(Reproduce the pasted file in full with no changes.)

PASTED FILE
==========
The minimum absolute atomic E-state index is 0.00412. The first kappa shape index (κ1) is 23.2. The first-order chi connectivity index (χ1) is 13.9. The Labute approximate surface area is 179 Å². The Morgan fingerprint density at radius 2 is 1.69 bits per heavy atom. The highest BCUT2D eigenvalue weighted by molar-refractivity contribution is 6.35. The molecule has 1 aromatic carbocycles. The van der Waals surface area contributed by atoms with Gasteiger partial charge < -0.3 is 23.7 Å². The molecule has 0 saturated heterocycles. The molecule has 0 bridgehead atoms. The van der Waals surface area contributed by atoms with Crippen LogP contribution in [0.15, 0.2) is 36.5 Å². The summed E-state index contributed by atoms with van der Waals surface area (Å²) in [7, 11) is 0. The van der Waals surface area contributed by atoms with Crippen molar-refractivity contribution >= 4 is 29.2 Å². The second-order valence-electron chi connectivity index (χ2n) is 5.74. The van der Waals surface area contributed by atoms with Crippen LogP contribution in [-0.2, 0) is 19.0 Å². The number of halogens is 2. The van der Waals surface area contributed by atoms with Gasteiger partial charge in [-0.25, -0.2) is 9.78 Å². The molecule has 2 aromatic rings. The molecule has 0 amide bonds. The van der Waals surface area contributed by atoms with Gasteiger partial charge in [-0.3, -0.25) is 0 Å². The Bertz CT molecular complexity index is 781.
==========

The minimum absolute atomic E-state index is 0.00412. The first kappa shape index (κ1) is 23.2. The first-order chi connectivity index (χ1) is 13.9. The Labute approximate surface area is 179 Å². The Morgan fingerprint density at radius 2 is 1.69 bits per heavy atom. The highest BCUT2D eigenvalue weighted by molar-refractivity contribution is 6.35. The molecule has 1 aromatic carbocycles. The van der Waals surface area contributed by atoms with Gasteiger partial charge < -0.3 is 23.7 Å². The molecule has 0 saturated heterocycles. The molecule has 0 bridgehead atoms. The van der Waals surface area contributed by atoms with Crippen LogP contribution in [0.15, 0.2) is 36.5 Å². The summed E-state index contributed by atoms with van der Waals surface area (Å²) in [7, 11) is 0. The van der Waals surface area contributed by atoms with Crippen molar-refractivity contribution >= 4 is 29.2 Å². The second-order valence-electron chi connectivity index (χ2n) is 5.74. The van der Waals surface area contributed by atoms with Crippen LogP contribution in [-0.2, 0) is 19.0 Å². The number of halogens is 2. The van der Waals surface area contributed by atoms with Gasteiger partial charge in [-0.25, -0.2) is 9.78 Å². The molecule has 2 aromatic rings. The molecule has 0 amide bonds. The van der Waals surface area contributed by atoms with Gasteiger partial charge in [-0.3, -0.25) is 0 Å². The Bertz CT molecular complexity index is 781.